Plaintiff may not proceed at this time because his allegations fail to meet the requirements of Federal Rule of Civil Procedure 8. Rule 8(a) requires a “‘short and plain statement of the claim' sufficient to notify the defendants of the allegations against them and enable them to file an answer.” Marshall v. Knight, 445 F.3d 965, 968 (7th Cir. 2006). Dismissal is proper “if the complaint fails to set forth ‘enough facts to state a claim to relief that is plausible on its face.'” St. John's United Church of Christ v. City of Chi., 502 F.3d 616, 625 (7th Cir. 2007) (quoting Bell Atlantic Corp. v. Twombly, 550 U.S. 544, 570 (2007)).

         Plaintiff's sparse and imprecise allegations in his proposed amended complaint do not support a failure to protect claim against either defendant. In particular, wholly absent from his amended complaint is any allegation that plaintiff informed either Lieutenant John Doe or Mr. Taim that other inmates had been threatening him after plaintiff met with Doe. Accordingly, it would be unreasonable to infer that either defendant even knew that plaintiff was facing a risk of harm prior to his assault, much less that either of them acted with deliberate indifference to such a risk.

         However, out of deference to plaintiff's pro se status, before dismissing plaintiff's amended complaint, the court will give plaintiff the opportunity to amend his complaint again to include more specific information about his conversation with Doe and/or his belief that the defendants failed to protect him from harm. If plaintiff submits a proposed amended complaint no later than May 15, 2019, the court will take it under advisement for screening pursuant to 28 U.S.C. § 1915(e)(2). In preparing his amended complaint, plaintiff should take care to provide specific information about what he told Doe during their June 2011 meeting, when he informed both Doe and Taim that he was being threatened by other inmates, and when exactly he was attacked. Plaintiff should use the legal standards set forth above as guidelines. Further, plaintiff should draft it as if he is telling a story to someone who knows nothing about his situation. This means that he should explain: (1) what happened to make him believe he has a legal claim; (2) when it happened; (3) who did it; (4) why; and (5) how the court can assist him in relation to those events. Plaintiff should set forth his allegations in separate, numbered paragraphs using short and plain statements. After he finishes drafting his second amended complaint, he should review it and consider whether it could be understood by someone who is not familiar with the facts of his case. If not, he should make necessary changes.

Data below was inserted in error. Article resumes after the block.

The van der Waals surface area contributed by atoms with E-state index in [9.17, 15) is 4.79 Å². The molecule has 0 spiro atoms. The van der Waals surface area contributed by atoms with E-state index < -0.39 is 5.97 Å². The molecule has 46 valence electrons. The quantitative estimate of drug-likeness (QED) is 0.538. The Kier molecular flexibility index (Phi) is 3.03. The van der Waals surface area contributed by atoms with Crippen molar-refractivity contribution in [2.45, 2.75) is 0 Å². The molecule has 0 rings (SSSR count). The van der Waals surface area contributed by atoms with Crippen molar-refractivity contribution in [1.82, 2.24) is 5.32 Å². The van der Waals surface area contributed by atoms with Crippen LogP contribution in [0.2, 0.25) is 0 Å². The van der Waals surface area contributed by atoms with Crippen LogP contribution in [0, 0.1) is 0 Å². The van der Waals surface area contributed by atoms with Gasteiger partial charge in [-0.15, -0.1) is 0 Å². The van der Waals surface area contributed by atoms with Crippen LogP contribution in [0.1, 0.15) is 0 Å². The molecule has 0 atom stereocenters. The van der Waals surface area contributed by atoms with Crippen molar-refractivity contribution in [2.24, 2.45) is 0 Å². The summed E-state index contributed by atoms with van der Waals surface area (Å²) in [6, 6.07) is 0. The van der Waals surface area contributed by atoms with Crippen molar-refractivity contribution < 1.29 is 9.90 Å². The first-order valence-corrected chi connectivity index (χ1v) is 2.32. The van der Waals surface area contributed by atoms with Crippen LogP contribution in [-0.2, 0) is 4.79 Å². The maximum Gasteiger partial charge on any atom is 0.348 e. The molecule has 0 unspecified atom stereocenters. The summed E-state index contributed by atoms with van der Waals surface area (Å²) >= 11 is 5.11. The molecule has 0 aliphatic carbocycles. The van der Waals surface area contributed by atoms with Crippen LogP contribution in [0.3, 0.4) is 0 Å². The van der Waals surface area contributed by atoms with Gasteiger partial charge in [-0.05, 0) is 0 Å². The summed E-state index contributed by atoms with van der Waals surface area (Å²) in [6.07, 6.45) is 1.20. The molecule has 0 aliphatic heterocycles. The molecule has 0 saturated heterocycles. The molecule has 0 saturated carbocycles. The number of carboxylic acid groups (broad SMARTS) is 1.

ORDER

         IT IS ORDERED that:

1. Plaintiff Marcelo Sandoval may have until May 15, 2019, to amend his complaint to address the ...